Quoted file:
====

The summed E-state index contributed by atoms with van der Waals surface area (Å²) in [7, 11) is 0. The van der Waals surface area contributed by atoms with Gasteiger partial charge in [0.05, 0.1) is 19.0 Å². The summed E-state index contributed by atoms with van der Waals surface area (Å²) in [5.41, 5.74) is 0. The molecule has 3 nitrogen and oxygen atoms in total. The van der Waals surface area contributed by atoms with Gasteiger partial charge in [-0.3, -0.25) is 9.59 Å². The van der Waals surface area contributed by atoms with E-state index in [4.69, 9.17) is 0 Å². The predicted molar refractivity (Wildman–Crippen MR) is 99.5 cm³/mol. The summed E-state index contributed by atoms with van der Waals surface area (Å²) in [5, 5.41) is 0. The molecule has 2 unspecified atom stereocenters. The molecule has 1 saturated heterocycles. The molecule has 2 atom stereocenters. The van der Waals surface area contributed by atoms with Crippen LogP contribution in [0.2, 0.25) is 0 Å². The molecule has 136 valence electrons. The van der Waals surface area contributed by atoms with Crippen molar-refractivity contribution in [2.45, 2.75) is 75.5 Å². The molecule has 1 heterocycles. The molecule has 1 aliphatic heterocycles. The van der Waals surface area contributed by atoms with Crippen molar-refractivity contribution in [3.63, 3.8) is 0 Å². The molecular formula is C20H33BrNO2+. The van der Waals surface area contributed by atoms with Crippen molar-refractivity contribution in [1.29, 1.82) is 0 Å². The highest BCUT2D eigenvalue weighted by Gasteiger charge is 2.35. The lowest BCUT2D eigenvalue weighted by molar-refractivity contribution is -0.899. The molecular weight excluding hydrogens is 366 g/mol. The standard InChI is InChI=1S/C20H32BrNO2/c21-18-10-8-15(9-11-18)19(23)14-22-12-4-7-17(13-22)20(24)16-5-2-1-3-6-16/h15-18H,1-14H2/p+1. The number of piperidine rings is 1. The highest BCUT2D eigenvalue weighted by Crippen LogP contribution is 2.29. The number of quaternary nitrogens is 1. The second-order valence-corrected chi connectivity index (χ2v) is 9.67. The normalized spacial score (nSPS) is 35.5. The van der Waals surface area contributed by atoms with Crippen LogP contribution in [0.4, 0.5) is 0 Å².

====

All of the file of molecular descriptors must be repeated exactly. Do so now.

The summed E-state index contributed by atoms with van der Waals surface area (Å²) in [7, 11) is 0. The van der Waals surface area contributed by atoms with Gasteiger partial charge in [0.05, 0.1) is 19.0 Å². The summed E-state index contributed by atoms with van der Waals surface area (Å²) in [5.41, 5.74) is 0. The molecule has 3 nitrogen and oxygen atoms in total. The van der Waals surface area contributed by atoms with Gasteiger partial charge in [-0.3, -0.25) is 9.59 Å². The van der Waals surface area contributed by atoms with E-state index in [4.69, 9.17) is 0 Å². The predicted molar refractivity (Wildman–Crippen MR) is 99.5 cm³/mol. The summed E-state index contributed by atoms with van der Waals surface area (Å²) in [5, 5.41) is 0. The molecule has 2 unspecified atom stereocenters. The molecule has 1 saturated heterocycles. The molecule has 2 atom stereocenters. The van der Waals surface area contributed by atoms with Crippen LogP contribution in [0.2, 0.25) is 0 Å². The molecule has 136 valence electrons. The van der Waals surface area contributed by atoms with Crippen molar-refractivity contribution in [2.45, 2.75) is 75.5 Å². The molecule has 1 heterocycles. The molecule has 1 aliphatic heterocycles. The van der Waals surface area contributed by atoms with Crippen molar-refractivity contribution in [3.63, 3.8) is 0 Å². The molecular formula is C20H33BrNO2+. The van der Waals surface area contributed by atoms with Crippen molar-refractivity contribution in [1.29, 1.82) is 0 Å². The highest BCUT2D eigenvalue weighted by Gasteiger charge is 2.35. The lowest BCUT2D eigenvalue weighted by molar-refractivity contribution is -0.899. The molecular weight excluding hydrogens is 366 g/mol. The standard InChI is InChI=1S/C20H32BrNO2/c21-18-10-8-15(9-11-18)19(23)14-22-12-4-7-17(13-22)20(24)16-5-2-1-3-6-16/h15-18H,1-14H2/p+1. The number of piperidine rings is 1. The highest BCUT2D eigenvalue weighted by Crippen LogP contribution is 2.29. The number of quaternary nitrogens is 1. The second-order valence-corrected chi connectivity index (χ2v) is 9.67. The normalized spacial score (nSPS) is 35.5. The van der Waals surface area contributed by atoms with Crippen LogP contribution in [0.4, 0.5) is 0 Å².